What Stevens' announcement means for fire fighters
9. April 2010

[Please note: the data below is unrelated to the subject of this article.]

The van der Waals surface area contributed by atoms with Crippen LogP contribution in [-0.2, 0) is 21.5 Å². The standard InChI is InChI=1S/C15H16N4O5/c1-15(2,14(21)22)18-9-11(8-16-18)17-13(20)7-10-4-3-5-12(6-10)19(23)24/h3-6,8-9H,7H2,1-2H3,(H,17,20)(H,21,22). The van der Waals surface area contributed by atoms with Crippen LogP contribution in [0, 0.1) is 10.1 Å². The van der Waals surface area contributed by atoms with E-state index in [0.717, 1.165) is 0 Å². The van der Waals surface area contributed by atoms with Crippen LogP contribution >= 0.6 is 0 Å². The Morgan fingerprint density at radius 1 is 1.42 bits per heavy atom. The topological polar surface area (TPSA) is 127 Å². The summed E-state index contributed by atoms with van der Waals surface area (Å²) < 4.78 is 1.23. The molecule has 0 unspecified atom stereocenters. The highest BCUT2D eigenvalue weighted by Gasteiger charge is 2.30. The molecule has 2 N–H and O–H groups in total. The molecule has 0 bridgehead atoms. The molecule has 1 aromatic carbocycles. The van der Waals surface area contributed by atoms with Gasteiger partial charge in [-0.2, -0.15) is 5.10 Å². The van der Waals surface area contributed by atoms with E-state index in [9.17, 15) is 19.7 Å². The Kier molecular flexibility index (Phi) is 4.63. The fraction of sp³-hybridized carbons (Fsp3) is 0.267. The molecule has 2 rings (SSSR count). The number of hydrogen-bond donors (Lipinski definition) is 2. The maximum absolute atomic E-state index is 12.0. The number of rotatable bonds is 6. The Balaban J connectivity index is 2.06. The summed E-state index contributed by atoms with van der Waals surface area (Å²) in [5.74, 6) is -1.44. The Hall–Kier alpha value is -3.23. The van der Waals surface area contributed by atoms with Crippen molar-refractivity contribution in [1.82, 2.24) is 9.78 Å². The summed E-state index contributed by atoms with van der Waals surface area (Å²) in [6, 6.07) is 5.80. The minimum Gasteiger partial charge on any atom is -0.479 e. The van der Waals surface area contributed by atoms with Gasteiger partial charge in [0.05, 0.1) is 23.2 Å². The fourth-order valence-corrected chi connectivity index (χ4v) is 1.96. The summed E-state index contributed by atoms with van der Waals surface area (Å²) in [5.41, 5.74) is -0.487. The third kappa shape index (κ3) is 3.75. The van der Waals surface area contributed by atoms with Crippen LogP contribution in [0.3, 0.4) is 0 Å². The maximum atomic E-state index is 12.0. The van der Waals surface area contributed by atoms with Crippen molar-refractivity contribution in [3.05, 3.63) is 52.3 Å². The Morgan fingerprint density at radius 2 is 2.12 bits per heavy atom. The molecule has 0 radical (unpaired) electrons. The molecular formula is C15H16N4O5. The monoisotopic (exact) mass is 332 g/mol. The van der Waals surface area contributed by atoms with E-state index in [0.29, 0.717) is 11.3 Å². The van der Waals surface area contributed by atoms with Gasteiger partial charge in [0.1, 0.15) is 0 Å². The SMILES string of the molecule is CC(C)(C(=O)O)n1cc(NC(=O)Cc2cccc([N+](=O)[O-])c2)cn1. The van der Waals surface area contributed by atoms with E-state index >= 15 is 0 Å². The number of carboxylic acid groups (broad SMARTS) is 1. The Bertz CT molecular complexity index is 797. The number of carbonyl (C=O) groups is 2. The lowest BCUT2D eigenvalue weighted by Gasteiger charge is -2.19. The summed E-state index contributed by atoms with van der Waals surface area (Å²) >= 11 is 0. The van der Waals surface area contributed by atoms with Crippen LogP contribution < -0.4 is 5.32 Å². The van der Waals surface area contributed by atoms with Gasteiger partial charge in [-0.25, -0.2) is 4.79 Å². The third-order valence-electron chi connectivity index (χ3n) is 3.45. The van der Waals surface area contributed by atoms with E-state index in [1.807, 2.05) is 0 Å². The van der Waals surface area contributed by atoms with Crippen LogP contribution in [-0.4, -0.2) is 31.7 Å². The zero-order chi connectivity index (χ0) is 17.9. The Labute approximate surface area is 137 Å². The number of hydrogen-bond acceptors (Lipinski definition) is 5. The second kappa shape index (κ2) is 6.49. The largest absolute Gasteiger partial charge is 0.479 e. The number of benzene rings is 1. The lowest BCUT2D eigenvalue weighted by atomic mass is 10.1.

Confirming recent speculation (also here) Justice John Paul Stevens will conclude 35 years on the Supreme Court bench, effective at the beginning of the Summer recess. And so the insider speculation about his replacement begins. Stevens has been with employees, including public employees, for most of his career. He is an avowed moderate, nominated by Gerald Ford and confirmed by a Democratic Senate. He is the author of the most-cited opinion in the Court's history (Chevron v. NRDC - all lawyers know this one). His written opinions are pithy, concise (for a Supreme Court opinion, anyway), humble, and rigorously reasoned. He was with public employees on overtime rights (Garcia) and on the First Amendment (Garcetti, Rankin, etc.). And he has been with unions and all employees on issues like regulating workplace rights. Obviously, the stances of Stevens’ replacement on fire fighter issues are crucial to ensure that fire fighter interests are preserved, particularly when the Roberts Court is showing hints that it is willing to pursue activist revisions of long-standing case law - to the detriment of viewpoints that have benefitted fire fighters for years. If Stevens’ replacement takes the same stances that Stevens has taken, fire fighters can hope for the same, slim 5-to-4 majority that remains to preserve public employee overtime rights, maintain an expansive view of the commerce clause, uphold health and safety regulations, and protect public employees’ First Amendment rights to speech and association. However, the departure of Stevens will be felt far more than the departure of Souter last year. Stevens is the most senior Justice on the Court. Under Court rules, when the Chief Justice votes with the minority, the senior Justice in the majority is empowered to choose the author of a Court opinion. In a frequently-split Court, Stevens was almost always the senior Justice on 5-to-4 votes. It is believed that Stevens has been able to leverage this power either to write an opinion, or delegate the authorship of an opinion, in order to gain the fifth vote. Since Sandra Day O’Connor’s departure that fifth vote has been Anthony Kennedy, and Stevens often used his power to move Kennedy into the “liberal” column on critical decisions by dangling the offer to write the opinion in front of him. With Stevens’ departure, Antonin Scalia is the most senior Justice, which means very little, but the next most senior Justice is Kennedy himself – putting him in the driver’s seat even more than before. (In descending order of seniority, following Kennedy, the next most senior Justices are Thomas, Ginsburg, Breyer, Roberts, Alito, and Sotomayor.) In short, with Stevens’ departure, crucial pro-employee and pro-fire fighter decisions will be at the most vulnerable they have been in decades. There is already rampant speculation of who President Barack Obama will nominate to replace Stevens. The timing of Justice Stevens' announcement (at the beginning of the term) means that the President and the Senate will have months to decide on the next Associate Justice. We’ll keep an eye on that process as it moves through the summer.
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